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Charity calls for change in law to ensure banks better support vulnerable customers

  • Macmillan Cancer Support is calling on the Government to change the law to ensure banks do more to ‘play their part’ as the financial crisis for cancer patients grows.
  • The charity reveals it has given out over £50 million in the last five years to keep cancer patients financially afloat

Macmillan Cancer Support is calling on the Government to change the law so that banks and building societies have a legal obligation to act in the best interests of their customers; particularly those who are vulnerable, such as cancer patients.

Macmillan has seen a rise in the number of financial grants it has given out to cancer patients over the last five years and says a “financial storm” of inflation, rising housing costs and welfare reform could have exacerbated people’s financial difficulties during this time, forcing them to turn to charities for support.

With this growing need for financial support, the charity says the banking sector can play a unique role to ensure that cancer patients do not miss out on vital support which could prevent people from falling into financial difficulty.

With the Financial Guidance and Claims Bill currently going through parliament, Macmillan is urging the Government to change the law so that banks and financial service providers have a legal duty of care to their customers.

This could see banks fulfilling a legal duty to act in a customer’s best interests by providing specialised and tailored support including flexibility around products such as mortgages, credit cards and loans, to help manage the financial impact of their diagnosis better.

While there has been progress in the sector, there’s still a lack of consistency in the support available to people from their banks. 

Despite there being pockets of good practice, such as Macmillan’s partnership activity with Lloyds Banking Group and Nationwide, the charity’s research reveals that just 1 in 9 (11%) people with cancer actually tell their bank about their diagnosis; this is because they didn’t think their bank would be able to help them, or because they were worried about the consequences of telling their bank. In addition, a quarter of people who did tell their bank about their cancer were dissatisfied with the help they received.

The charity believes that this change in the law would encourage people to seek help from their bank earlier before they reach crisis point, knowing that they have a legal duty to act in their best interests. It would also give clarity to the banking sector on what support they need to provide to help people manage the financial impact of cancer.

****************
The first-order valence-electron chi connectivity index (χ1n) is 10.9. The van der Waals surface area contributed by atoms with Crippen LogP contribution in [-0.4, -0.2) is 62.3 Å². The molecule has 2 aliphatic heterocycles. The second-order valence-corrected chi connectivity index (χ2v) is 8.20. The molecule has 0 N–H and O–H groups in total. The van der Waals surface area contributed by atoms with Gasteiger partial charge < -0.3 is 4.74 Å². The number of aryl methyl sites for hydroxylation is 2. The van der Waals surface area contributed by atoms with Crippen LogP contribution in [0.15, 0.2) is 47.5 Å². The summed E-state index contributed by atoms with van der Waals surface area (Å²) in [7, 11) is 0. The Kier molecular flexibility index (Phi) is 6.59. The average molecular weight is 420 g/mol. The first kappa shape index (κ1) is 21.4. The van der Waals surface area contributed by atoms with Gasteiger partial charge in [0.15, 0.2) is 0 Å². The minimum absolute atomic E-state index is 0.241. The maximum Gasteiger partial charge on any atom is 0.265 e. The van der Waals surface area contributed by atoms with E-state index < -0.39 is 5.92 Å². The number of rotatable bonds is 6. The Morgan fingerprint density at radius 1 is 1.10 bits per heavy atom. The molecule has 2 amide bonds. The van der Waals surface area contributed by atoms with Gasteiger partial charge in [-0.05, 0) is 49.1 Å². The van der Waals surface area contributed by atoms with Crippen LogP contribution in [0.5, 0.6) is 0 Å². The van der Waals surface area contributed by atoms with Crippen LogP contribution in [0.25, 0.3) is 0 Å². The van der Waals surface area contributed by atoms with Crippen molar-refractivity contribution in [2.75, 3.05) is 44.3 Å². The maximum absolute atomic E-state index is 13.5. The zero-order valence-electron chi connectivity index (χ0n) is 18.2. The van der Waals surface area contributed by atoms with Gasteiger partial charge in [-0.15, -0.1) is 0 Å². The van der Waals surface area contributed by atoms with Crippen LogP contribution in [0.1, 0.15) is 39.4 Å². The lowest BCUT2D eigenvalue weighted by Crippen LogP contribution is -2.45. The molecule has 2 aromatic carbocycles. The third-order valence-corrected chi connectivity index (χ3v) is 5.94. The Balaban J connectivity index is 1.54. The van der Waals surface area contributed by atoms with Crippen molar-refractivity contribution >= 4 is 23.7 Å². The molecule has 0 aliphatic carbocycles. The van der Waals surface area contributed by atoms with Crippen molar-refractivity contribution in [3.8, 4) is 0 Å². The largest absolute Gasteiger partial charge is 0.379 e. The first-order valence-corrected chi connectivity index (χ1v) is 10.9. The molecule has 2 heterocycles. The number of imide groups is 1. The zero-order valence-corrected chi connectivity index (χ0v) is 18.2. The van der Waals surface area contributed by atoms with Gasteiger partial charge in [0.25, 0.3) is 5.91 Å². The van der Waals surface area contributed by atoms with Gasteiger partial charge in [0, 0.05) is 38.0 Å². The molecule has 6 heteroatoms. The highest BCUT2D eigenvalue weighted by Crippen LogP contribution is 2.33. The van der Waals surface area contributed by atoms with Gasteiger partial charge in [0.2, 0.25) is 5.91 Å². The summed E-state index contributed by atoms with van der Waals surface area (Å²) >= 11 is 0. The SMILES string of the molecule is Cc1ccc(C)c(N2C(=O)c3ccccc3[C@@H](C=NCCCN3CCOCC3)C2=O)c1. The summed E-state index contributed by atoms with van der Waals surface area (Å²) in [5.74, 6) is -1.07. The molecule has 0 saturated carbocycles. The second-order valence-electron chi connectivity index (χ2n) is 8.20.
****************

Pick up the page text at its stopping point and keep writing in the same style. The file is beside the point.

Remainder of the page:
Everyone has a part to play in making sure the financial shock of cancer doesn’t turn into a crisis.

For the majority of patients (83%), having cancer costs an average of £570 per month. This is a result of lost income – if people are too ill to work – and increased expenses such as petrol if people need to travel to hospital and higher household bills because cancer patients often feel the cold more during treatment.

The number of Macmillan grants given out to patients for clothing, heating and other vital items has risen sharply over the last five years, with the charity providing more than £50m to help keep cancer patients from financial meltdown.

Between 2012 and 2016 the charity provided:

  • More than £50 million in financial grants to 150,000 cancer patients
  • Almost £13 million to clothe cancer patients who often experience weight loss or gain during cancer treatment
  • Around £14.5 million to help cancer patients to pay their fuel bills

These grants provide a vital lifeline. By 2020 almost half of the population will have a cancer diagnosis in their lifetimes leaving more and more people in financial desperate situations. There is an urgency to tackle this now before it’s too late.

Every sector has a role to play in helping to mitigate the financial burden of cancer. Macmillan is grateful for its partnership activity with businesses such as Nationwide and npower, but the need is growing.

Christine Cairns, 60, from Falmouth, Cornwall was diagnosed with salivary gland cancer in 2009.

“I felt I had an extra battle on top of my cancer. I didn’t need that additional stress when my focus should’ve been on my recovery.  As an older single mother, I certainly didn’t have the capacity to be saving and the impact on my finances was immediate and devastating; my good credit record was broken and I felt like I was not being listened to.

‘I was fortunate in some ways as I had a non-aggressive cancer and I knew that I’d be able to get back to work and function again but instead the knock-on effect led me into a downward spiral.    If my bank had offered me a conversation, it would have taken a huge pressure off me.  The support you need doesn’t just finish when treatment is over.”

Lynda Thomas, Chief Executive of Macmillan Cancer Support said:

“The sheer number of cancer patients turning to Macmillan for financial support shows just how many are struggling to keep financially afloat. When their income plummets and their outgoings rocket, people living with cancer can be left grappling with how to make ends meet. A financial storm of economic uncertainty and changes to benefits are likely to have heightened these fears.

“Macmillan will always support people with cancer, but we can’t keep plugging these growing gaps on our own. Everyone has their part to play. Banks can help us tackle the problem by offering cancer patients early and tailored support.

“We know progress has been made but we think a change in the law will provide more consistent support to financially vulnerable cancer patients to prevent their finances spiralling out of control.”

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